• Hi Kay – Some people will have that info, but some books are written for a flat fee so you never see sales figures unless you specifically ask. In addition, if you write for more than one publisher, it can take a while to collate sales figures for those you do get statements for. I think I would have to track down royalty statements for at least eight different publishers. And the figures aren’t going to help unless broken down by book – so you can see which books earn a lot. Not only is that a lot of processing of info, I suspect it’s also against the contractual agreement not to disclose commerically sensitive information.

  12. Thanks, Stroppy, that makes sense.

  13. Thank you for posting this. It’s interesting and informative. Regarding the discussion within the comments, I’d love to know about sales figures. As a new writer, I don’t have a clue about what constitutes ‘good’ or ‘bad’ numbers. After the furore over the low sales of ‘The Cuckoo’s Calling’ before the big JKRowling reveal, I asked my agent and publisher, separately, how many sales a middle-reader (9-12s) paperback would need for it to be considered a ‘success’. My publisher said 5,000 would be good, whereas my agent suggested that it would need more like 15,000/20,000 for a series to be continued. I’m still none the wiser!

  14. Rachel, there is no number that is intrinsically good or bad. It depends on the publisher’s expectations. If they’ve paid an advance of £2k for world rights and they sell 4000 copies, they’d be pleased. If they bought world rights for £20k and sold 4000 copies, they’d be gutted. Equally, if they’d printed 2000 copies and went into mutliple reprints to reach the 4000 copies and sold steadily across a year, they’d be delighted. But if the first print run was 50k copies and they sold 4000 in the first month, then nothing much after that, gutted. So each book has to be assessed on its own merits.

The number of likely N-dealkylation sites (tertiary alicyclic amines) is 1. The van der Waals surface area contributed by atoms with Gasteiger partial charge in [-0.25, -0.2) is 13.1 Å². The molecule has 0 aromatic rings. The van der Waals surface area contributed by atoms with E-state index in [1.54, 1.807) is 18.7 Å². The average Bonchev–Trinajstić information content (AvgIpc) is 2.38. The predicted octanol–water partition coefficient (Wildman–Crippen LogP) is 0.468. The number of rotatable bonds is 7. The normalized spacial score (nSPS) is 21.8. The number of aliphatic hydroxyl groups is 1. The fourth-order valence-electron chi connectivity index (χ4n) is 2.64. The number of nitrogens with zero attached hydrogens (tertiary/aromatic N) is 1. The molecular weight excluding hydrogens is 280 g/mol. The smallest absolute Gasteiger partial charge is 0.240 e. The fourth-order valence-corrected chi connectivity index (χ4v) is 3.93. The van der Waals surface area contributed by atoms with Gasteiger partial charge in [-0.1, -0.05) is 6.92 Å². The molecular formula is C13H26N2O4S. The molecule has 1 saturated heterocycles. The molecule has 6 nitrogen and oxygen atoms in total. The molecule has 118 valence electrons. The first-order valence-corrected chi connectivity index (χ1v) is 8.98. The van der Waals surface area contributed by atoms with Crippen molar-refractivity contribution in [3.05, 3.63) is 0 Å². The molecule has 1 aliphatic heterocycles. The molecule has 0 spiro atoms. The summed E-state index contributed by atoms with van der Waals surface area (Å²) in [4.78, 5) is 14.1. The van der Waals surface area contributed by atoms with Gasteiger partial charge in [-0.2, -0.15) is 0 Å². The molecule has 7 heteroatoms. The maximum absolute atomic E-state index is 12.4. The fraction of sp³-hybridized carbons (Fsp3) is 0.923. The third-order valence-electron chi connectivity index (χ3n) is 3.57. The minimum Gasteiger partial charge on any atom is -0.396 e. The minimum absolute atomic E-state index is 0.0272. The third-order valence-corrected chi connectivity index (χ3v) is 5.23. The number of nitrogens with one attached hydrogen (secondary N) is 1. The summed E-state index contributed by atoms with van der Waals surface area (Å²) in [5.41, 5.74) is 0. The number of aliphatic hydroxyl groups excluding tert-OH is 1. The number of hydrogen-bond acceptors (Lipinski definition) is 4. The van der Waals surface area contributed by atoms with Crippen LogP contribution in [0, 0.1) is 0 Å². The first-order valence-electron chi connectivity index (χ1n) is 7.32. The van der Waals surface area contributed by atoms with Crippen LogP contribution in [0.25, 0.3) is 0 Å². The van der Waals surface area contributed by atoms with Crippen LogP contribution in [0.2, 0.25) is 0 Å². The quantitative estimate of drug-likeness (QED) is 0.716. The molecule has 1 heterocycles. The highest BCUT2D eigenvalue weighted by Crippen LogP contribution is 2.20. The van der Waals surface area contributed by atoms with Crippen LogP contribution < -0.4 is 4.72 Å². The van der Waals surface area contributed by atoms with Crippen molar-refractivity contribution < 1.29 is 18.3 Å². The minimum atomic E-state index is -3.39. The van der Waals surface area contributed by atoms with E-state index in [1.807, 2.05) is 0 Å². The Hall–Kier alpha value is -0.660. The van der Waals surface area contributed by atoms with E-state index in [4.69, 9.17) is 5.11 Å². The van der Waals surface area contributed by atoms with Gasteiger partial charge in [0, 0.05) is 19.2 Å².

15. I’d say that depends entirely on the book. I have one title which has sold in the region of 30,000 copies and the publisher thinks that’s pathetic. They are being grouchy, as it was a cheap book to produce – but they were hoping for mass-market sales of over 100,000. I have heard of one book that sold only two copies. That’s clearly not good. My best selling title has sold over a quarter of a million (not all in English) and second best close to 200,000 (in a fair number of languages). The first is a children’s book, the second an adult book. And I’m not rich… Some books sell through outlets such as Book People or The Works and you are lucky to get a couple of pence a copy. A book that sold 5,000 copies in Waterstone’s at £6.99 a copy would make more money than one that sold 50,000 in The Works for 99p (because you will also get a lower royalty rate on heavily discounted copies). It’s a very complicated industry.

  16. We are many innocents who know ‘nothing.’
    I was told my someone who knows ‘a lot’ that a very respected and talented author of award winning books, reviewed in the national press and generally lauded, still only sold 800 hardback copies. He/she will not be buying luxuries on that.

  17. I think it’s quite encouraging that so many authors are earning over 30K even in this harsh climate.

    Next time, it might also be interesting to ask if authors have suffered any major setbacks to their career, such as an agent retiring/dying, or a publisher going into receivership owing them money, or divorce meaning they lose a partner’s income, etc. So much of the creative process relies upon self-belief, and both speed of writing and quality of the work affects earning power, even before you add the final dose of luck that can make a book sell in seriously large numbers.

  18. Thanks for this – very interested and your statistics look bang on for me although I didn’t get sent the survey. I’d be in the less than 5 years category and I’d guess my income, averaged out, would indeed come around the £13k mark at the moment, which I feel quite happy about. (Though of course it would be lovely to be one of the £75k plus earners!!) I do supplement that with non-writing income, as you have to. Interested also in the number of book sales, and what that means – I have no idea whether to be pleased at my sales or not since there seem to be very few comparators and no one ever really says unless it’s part of the book blurb and it’s in the millions!

  19. I’m afraid I felt too depressed by my current/future income to contribute to the survey…even last year was my best ever since going freelance/having children…I wonder if I’m alone in that? I never think about giving up writing the books, but I’m in a constant state of anxiety about the (usually bitty, and always unpredictable) ‘bread-and-butter’ work that is necessary to supplement an income from fiction – certainly at my stage of the game.

  20. Pingback: Pies | Bookwitch

  21. This is really interesting, thank you Bookwitch. Just one slightly picky point. You find a median average by arranging your answers in order of size and then picking the middle one. So even if JKR was in your survey, it wouldn’t actually make any difference to your median averages.